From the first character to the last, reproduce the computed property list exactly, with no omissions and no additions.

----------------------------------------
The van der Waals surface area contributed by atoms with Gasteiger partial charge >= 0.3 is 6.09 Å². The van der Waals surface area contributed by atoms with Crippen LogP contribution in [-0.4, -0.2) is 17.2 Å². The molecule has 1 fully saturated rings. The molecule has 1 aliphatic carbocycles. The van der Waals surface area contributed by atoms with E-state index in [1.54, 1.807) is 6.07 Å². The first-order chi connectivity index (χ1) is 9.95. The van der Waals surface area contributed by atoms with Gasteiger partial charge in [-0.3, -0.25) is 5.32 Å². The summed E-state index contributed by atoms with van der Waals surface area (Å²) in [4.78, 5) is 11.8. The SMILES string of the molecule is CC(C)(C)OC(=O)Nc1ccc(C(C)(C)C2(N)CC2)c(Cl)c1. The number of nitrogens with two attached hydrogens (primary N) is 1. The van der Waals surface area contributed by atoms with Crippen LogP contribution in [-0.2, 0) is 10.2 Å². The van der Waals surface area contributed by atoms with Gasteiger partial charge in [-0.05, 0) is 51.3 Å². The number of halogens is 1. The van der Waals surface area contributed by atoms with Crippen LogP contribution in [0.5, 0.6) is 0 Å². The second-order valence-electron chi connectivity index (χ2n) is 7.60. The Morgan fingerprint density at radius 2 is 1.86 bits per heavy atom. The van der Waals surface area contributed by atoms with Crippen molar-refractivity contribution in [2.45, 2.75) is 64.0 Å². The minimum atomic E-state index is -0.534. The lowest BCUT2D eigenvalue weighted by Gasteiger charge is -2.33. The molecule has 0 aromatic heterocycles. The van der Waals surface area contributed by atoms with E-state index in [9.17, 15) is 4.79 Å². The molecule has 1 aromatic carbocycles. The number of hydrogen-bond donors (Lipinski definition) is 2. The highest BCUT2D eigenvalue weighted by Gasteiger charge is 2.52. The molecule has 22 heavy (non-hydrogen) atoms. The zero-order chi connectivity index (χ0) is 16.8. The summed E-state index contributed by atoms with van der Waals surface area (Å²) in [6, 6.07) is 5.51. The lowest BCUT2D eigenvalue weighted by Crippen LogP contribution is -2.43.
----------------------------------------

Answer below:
The van der Waals surface area contributed by atoms with Gasteiger partial charge >= 0.3 is 6.09 Å². The van der Waals surface area contributed by atoms with Crippen LogP contribution in [-0.4, -0.2) is 17.2 Å². The molecule has 1 fully saturated rings. The molecule has 1 aliphatic carbocycles. The van der Waals surface area contributed by atoms with E-state index in [1.54, 1.807) is 6.07 Å². The first-order chi connectivity index (χ1) is 9.95. The van der Waals surface area contributed by atoms with Gasteiger partial charge in [-0.3, -0.25) is 5.32 Å². The summed E-state index contributed by atoms with van der Waals surface area (Å²) in [4.78, 5) is 11.8. The SMILES string of the molecule is CC(C)(C)OC(=O)Nc1ccc(C(C)(C)C2(N)CC2)c(Cl)c1. The number of nitrogens with two attached hydrogens (primary N) is 1. The van der Waals surface area contributed by atoms with Crippen LogP contribution in [-0.2, 0) is 10.2 Å². The van der Waals surface area contributed by atoms with Gasteiger partial charge in [-0.05, 0) is 51.3 Å². The number of halogens is 1. The van der Waals surface area contributed by atoms with Crippen LogP contribution in [0.5, 0.6) is 0 Å². The second-order valence-electron chi connectivity index (χ2n) is 7.60. The Morgan fingerprint density at radius 2 is 1.86 bits per heavy atom. The van der Waals surface area contributed by atoms with Crippen molar-refractivity contribution in [2.45, 2.75) is 64.0 Å². The minimum atomic E-state index is -0.534. The lowest BCUT2D eigenvalue weighted by Gasteiger charge is -2.33. The molecule has 0 aromatic heterocycles. The van der Waals surface area contributed by atoms with E-state index in [9.17, 15) is 4.79 Å². The molecule has 1 aromatic carbocycles. The number of hydrogen-bond donors (Lipinski definition) is 2. The highest BCUT2D eigenvalue weighted by Gasteiger charge is 2.52. The molecule has 22 heavy (non-hydrogen) atoms. The zero-order chi connectivity index (χ0) is 16.8. The summed E-state index contributed by atoms with van der Waals surface area (Å²) in [6, 6.07) is 5.51. The lowest BCUT2D eigenvalue weighted by Crippen LogP contribution is -2.43.